*Workshop information below
Message from Myra
I’d like to tell you about something magical that happened this week. Or at least, that’s how I experienced it.
As you may recall, if you read my post on Life Enhancing goals, my current goal is to increase time for rest and renewal. I have clarity about what I want to do, and yet, I have not been able to break the habit of working more than is healthy for me. I used to be able to get away with it. However, at age 58, I can’t do this any longer. When I am fatigued I don’t enjoy life as much as I normally do, and I’m prone to contracting colds.
So this week, during my monthly retreat, I asked myself “How can Nonviolent Communication (NVC) help me at this time?” I talked to Leslie and told her about my dilemma. I said that I was having difficulty accepting the new limits imposed on me by aging. In what I experienced as full empathic presence, Leslie said, “If I understand you, you want to accept your need for rest so that you can have wholeness.”
Stars and sparkles. I was touched by the magic wand of clarity. I understood that my ultimate need is not vitality, as I had thought. It is WHOLENESS! With this amazing clarity, I have a newfound strength and determination to accomplish my goal. Today I pledge myself to turn off the computer every night early enough to have time to do yoga, listen to music and meditate before bedtime.
NVC came through for me again. According to my understanding of NVC, clarity about one’s needs is crucial in creating a fulfilling life. “Need” is the word we use to name the energy within every human being that guides him or her towards a rich and gratifying life. Needs are the conditions necessary for humans to thrive such as autonomy, integrity, authenticity, creativity and interdependence to name a few. Identifying a need is the first step towards meeting it.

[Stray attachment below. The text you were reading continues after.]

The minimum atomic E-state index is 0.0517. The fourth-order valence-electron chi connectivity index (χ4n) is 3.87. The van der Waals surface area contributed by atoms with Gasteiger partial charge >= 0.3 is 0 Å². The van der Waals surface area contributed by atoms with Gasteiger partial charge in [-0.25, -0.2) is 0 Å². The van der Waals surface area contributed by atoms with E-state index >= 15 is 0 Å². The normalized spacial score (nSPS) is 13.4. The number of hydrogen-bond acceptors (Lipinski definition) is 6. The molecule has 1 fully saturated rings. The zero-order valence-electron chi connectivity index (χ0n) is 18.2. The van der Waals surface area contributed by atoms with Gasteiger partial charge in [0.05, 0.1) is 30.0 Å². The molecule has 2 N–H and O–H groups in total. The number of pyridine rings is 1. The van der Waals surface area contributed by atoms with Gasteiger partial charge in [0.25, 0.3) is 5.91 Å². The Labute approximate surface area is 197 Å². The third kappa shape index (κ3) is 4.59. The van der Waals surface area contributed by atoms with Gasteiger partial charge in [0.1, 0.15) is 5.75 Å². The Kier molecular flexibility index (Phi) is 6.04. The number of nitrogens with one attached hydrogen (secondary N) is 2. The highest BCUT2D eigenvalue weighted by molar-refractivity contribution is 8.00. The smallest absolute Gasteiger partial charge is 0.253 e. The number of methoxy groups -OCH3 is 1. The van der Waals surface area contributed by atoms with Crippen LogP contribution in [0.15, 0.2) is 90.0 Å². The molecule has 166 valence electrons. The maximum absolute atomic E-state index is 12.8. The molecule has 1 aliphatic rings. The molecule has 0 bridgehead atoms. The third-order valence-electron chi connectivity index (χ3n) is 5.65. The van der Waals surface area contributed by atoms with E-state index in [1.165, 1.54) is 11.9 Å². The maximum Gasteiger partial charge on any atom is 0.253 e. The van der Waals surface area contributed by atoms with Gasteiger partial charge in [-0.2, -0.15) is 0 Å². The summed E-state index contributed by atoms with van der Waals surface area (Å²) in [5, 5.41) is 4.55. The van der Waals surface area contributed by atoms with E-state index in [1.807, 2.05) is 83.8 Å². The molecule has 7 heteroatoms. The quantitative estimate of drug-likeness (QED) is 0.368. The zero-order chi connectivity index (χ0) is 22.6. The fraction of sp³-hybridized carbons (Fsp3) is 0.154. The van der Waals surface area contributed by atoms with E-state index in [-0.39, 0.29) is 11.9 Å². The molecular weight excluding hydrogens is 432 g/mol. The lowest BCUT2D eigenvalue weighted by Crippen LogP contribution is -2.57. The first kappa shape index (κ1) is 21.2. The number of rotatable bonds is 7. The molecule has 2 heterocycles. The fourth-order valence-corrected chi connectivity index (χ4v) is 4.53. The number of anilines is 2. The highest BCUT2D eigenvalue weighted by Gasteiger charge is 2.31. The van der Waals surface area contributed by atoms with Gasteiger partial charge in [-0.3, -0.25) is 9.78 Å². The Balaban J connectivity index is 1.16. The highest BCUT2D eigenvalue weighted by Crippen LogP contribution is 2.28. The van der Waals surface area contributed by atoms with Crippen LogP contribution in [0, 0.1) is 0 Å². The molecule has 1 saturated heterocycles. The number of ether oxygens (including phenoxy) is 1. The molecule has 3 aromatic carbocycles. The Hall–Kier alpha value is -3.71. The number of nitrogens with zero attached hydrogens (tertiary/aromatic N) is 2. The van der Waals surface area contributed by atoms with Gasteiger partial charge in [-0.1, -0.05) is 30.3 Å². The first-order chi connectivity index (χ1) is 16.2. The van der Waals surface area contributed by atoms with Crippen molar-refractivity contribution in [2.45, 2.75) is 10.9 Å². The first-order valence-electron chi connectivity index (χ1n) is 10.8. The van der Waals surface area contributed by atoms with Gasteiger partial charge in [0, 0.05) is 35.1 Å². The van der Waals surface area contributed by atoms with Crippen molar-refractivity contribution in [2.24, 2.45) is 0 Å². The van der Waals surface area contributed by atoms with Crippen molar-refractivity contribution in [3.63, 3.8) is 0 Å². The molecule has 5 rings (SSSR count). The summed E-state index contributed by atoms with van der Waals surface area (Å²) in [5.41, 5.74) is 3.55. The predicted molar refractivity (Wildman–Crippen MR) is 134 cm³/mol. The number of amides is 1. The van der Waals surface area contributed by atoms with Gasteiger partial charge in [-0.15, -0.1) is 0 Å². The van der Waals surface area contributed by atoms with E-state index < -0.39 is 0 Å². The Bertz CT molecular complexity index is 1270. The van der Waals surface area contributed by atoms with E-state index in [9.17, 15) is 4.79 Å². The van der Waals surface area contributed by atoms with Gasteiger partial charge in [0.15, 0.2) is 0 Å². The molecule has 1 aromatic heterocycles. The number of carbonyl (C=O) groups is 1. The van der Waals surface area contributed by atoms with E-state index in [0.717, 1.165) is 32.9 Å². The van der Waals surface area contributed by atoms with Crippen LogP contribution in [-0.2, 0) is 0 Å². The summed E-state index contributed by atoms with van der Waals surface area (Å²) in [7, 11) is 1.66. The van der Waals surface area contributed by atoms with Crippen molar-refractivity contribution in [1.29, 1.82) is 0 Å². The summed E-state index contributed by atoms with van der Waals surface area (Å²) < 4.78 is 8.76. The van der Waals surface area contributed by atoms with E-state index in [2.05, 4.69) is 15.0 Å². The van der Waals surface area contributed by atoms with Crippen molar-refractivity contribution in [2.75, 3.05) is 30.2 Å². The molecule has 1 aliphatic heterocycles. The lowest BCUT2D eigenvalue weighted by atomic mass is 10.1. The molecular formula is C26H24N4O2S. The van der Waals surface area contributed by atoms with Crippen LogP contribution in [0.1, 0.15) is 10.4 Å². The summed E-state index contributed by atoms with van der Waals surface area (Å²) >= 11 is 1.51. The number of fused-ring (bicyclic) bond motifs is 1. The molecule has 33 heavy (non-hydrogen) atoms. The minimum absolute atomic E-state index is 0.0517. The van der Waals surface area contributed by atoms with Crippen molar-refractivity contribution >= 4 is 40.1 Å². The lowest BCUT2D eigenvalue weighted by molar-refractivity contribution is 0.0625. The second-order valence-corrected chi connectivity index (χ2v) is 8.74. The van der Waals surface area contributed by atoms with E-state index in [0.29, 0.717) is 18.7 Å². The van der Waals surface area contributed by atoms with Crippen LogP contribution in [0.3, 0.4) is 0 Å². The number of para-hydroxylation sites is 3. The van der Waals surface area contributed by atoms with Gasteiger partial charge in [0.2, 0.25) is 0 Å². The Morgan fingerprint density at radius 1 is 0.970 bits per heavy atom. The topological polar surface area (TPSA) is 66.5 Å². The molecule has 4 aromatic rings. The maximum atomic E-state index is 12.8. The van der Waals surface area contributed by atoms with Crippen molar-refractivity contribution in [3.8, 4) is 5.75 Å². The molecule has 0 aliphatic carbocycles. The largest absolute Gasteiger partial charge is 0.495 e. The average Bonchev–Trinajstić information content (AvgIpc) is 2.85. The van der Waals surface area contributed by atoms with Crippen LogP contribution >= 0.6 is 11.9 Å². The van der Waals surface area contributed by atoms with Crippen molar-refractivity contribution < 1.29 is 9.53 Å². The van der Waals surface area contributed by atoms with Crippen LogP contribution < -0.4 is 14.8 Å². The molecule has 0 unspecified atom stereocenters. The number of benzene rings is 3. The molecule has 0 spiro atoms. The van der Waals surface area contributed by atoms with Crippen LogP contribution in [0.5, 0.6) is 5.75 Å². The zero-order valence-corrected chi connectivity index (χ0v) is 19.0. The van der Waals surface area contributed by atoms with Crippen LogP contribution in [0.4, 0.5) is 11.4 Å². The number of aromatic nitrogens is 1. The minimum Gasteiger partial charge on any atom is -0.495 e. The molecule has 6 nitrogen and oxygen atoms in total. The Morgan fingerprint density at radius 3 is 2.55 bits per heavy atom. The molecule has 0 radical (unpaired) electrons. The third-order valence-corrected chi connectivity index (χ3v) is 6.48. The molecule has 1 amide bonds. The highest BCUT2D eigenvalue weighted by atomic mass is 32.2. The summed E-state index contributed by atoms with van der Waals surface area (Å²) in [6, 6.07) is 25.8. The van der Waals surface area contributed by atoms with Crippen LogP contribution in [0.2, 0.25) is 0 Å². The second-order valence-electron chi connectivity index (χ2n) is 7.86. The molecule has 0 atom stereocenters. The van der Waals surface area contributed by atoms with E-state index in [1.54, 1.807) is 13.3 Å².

I think it very helpful to have people in our lives who can help clarify our needs. One way of doing this is to have an empathy circle. Below are some guidelines I developed to create empathy circles. If you decide to do this, I hope they are useful.
CREATING AN EMPATHY CIRCLE
1. Ask two or three people you trust if they would join you in an Empathy Circle. Explain the purpose.
2. Together, determine the number of weeks you would like to meet. Eight-week cycles allow for trust to develop. More than 12 weeks may be too long a commitment for some people.
3. Before the first session, discuss empathic listening. You may want to read the chapter on empathy in “Nonviolent Communication: A Language of Life” by Marshall Rosenberg.
4. Develop guidelines for the group based on needs. e.g., Need: Safety. Strategy: What is said in the circle stays in the circle. Need: Respect. Strategy: Refrain from giving advice unless requested. Need: Consideration. Strategy: Arrive on time. Let someone know when you’re not attending.
5. Find a private, pleasant place to meet. Meeting at the same place the entire cycle promotes predictability, and thus a sense of safety. Sitting in a circle enhances closeness. Although less rich, empathy circles can also be done by phone, for ease. Following is a suggested format for a 2-hour gathering:
•Ritual (poem, brief inspirational reading, silence, music…) – 10 min.
•Check-in -10 min.
•Empathy – 90 min.
•Check-out – 5 min.
•Announcements – 5 min.
6. At the end of the cycle, celebrate life. For example: go out to eat or take a walk in the woods. Renew the agreement with those who wish. Invite new people if desired.
Upcoming workshops for mental health professionals in Warrenville, Illinois
3/05/11 —Empowering Communication: Increasing Efficacy in the Helping Professions
3/25/11—The Dance of Empowering Communication: Deepen your Understanding and Practice
For further information: http://www.empoweringcommunicationinc.net/workshops/